French black metal outfit Mortis Mutilati started out as a solo project of Macabre in 2011. After releasing some demos and splits, the project was picked up by Naturmacht Productions and released three full lengths there: Sombre neurasthénie (2012, Cassette), Nameless Here for Evermore (2013, CD) and Mélopée funèbre (2015, CD). After this, Macabre decided to go independent again and followed up with The Stench of Death in 2018. Meanwhile, after performing various live gigs with session musicians, Mortis Mutilati has morphed into a full-fledged band, with Rokdhan supporting on guitars, Aryth taking on drum duties and Asphodel adding the female vocals.
While the first productions from Mortis Mutilati had a very rough, very low budget sound to them, there clearly has been an upward trend throughout the bands history, which culminates with their new release, 2020’s The Fate Of Flight 800. The album was recorded by Devo (ex-Marduk) in Endarker Studios in Sweden, and it sounds beautiful, heavy and dynamic. The record was inspired by flight TWA 800 that crashed in Rome in November 1964. Mortis Mutilati’s mastermind Macabre came across the corpse of an air hostess that was on board of that flight when he did an exhumation in his day job. When I first read that Macabre works as a gravedigger in everyday life and is a selfproclaimed Taphophiliac, I was expecting a much more romantic and tragic, theatric experience than what I got on The Fate Of Flight 800. While there are lots of beautiful choral moments – especially when Asphodel steps to the mic – there is also lots of aggression and power here as well.
Road To Nowhere starts off the record with a very groovy main riff that reminds me of MGLA, and many switches between half time parts and fast tremolo riffs. After roughly half its playtime the song really unfolds and gives every instrument a place to shine. There’s a haunting lead guitar melody, then an acoustic guitar joins, and suddenly the bass trails off to a solo part, all the while the drums continue to escalate in a merciless onslaught. Every now and then choral voices join in and give the whole soundscape a completely new context. A beautiful song.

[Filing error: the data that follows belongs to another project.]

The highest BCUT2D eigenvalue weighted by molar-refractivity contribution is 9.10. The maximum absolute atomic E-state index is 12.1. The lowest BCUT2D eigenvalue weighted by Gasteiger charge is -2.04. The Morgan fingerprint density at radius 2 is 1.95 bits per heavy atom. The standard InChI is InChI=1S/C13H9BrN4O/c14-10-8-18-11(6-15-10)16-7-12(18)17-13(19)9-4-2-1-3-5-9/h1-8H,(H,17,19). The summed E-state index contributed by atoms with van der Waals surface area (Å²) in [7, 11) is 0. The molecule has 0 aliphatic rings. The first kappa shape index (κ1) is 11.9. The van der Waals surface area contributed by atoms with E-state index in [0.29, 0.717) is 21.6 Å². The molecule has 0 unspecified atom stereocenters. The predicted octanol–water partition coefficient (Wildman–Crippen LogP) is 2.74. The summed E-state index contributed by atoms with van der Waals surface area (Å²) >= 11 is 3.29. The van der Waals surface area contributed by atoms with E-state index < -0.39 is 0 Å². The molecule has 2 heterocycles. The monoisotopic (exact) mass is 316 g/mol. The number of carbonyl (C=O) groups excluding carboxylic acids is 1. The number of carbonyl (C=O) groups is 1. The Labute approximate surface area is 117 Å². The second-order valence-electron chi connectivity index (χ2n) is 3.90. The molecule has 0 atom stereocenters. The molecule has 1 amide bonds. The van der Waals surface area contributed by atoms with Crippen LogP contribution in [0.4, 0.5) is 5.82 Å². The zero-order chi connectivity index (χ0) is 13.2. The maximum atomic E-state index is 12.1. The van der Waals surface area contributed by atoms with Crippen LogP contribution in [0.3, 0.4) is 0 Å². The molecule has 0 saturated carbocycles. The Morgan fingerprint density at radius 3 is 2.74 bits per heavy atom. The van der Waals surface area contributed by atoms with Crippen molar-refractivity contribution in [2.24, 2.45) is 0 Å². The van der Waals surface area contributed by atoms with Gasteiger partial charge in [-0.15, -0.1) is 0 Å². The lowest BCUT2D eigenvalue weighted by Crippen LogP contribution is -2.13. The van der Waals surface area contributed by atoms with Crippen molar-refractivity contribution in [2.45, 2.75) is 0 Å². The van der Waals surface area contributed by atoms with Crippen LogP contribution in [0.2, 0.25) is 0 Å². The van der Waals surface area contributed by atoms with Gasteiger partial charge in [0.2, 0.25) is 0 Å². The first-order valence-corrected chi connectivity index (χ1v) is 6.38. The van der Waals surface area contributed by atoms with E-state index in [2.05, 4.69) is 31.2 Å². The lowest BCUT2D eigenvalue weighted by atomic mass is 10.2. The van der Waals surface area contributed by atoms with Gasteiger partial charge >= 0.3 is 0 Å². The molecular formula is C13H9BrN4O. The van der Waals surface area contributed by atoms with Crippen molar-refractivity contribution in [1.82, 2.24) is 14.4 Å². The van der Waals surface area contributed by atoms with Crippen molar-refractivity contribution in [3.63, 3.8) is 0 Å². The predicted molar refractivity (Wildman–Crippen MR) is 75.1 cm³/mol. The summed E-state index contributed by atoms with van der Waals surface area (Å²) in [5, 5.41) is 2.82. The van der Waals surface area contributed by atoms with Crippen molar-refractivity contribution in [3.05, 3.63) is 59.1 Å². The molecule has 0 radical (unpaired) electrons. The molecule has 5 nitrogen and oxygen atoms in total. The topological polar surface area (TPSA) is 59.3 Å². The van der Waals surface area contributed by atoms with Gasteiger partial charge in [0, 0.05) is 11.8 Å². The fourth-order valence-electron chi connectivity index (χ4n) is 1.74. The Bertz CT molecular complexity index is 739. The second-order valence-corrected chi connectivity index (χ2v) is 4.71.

This mix continues throughout the record. The music is overall driven by the riffs, equal parts melancholic and aggressive vocals, and the extremely good drums. Backing vocals are used sparingly but very effectively. Instead of drenching the whole record with choirs and synths, the symphonic parts are deliberately placed, and perfectly so. Overall the songwriting is extremely strong and varied. Macabre has explained in interviews that he does not really consider any influences or follows any plans when he writes music, but just creates the songs that come to his mind. This allows for a pretty organic mix of slow, heavy and somber songs interspersed with more brutal riffs.
It’s also obvious that Macabre is more than proficient in all the instruments that he brings to the table. While many a solo black metal project focuses on guitars and treats the rest as afterthoughts, every instrument is utilized very well here. I seldomly enjoy a bass guitar on a black metal record as much as I did on The Fate Of Flight 800. A good showcase for that is the instrumental title track, which features a funky slapped bass that has no right to fit as well to the black metal sound as it does here. But the biggest change from previous records is probably the change to a full band with real drums, and it really shows. Aryth (who also drums for death metal outfit Towering) is a beast, and the whole record is much more dynamic and – no pun intended – alive than previous Mortis Mutilati records.
In conclusion The Fate Of Flight 800 is a huge milestone for Mortis Mutilati, and feels like the birth of a new band – which it technically is. What we have here is an extremely impressive and very enjoyable black metal record that I can highly recommend, both to fans of depressive, melancholic black metal and listeners that normally gravitate towards more aggressive and technical bands.